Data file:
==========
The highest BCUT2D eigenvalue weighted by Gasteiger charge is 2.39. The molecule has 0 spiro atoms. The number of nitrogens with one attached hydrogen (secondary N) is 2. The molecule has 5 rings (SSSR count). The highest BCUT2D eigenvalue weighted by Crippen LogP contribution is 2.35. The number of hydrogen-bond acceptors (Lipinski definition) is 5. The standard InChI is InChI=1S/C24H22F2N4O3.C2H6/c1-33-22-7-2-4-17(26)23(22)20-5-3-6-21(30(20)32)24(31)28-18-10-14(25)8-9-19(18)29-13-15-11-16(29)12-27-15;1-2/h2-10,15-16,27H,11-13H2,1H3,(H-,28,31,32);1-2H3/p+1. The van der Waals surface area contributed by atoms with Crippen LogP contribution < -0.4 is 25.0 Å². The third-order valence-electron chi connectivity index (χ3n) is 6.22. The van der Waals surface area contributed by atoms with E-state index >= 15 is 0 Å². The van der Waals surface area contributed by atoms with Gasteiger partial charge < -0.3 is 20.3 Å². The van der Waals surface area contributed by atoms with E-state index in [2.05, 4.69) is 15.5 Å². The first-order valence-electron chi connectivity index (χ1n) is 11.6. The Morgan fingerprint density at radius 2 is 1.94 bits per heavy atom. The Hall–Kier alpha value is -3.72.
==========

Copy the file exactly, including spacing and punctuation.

The highest BCUT2D eigenvalue weighted by Gasteiger charge is 2.39. The molecule has 0 spiro atoms. The number of nitrogens with one attached hydrogen (secondary N) is 2. The molecule has 5 rings (SSSR count). The highest BCUT2D eigenvalue weighted by Crippen LogP contribution is 2.35. The number of hydrogen-bond acceptors (Lipinski definition) is 5. The standard InChI is InChI=1S/C24H22F2N4O3.C2H6/c1-33-22-7-2-4-17(26)23(22)20-5-3-6-21(30(20)32)24(31)28-18-10-14(25)8-9-19(18)29-13-15-11-16(29)12-27-15;1-2/h2-10,15-16,27H,11-13H2,1H3,(H-,28,31,32);1-2H3/p+1. The van der Waals surface area contributed by atoms with Crippen LogP contribution < -0.4 is 25.0 Å². The third-order valence-electron chi connectivity index (χ3n) is 6.22. The van der Waals surface area contributed by atoms with E-state index >= 15 is 0 Å². The van der Waals surface area contributed by atoms with Gasteiger partial charge < -0.3 is 20.3 Å². The van der Waals surface area contributed by atoms with E-state index in [2.05, 4.69) is 15.5 Å². The first-order valence-electron chi connectivity index (χ1n) is 11.6. The Morgan fingerprint density at radius 2 is 1.94 bits per heavy atom. The Hall–Kier alpha value is -3.72.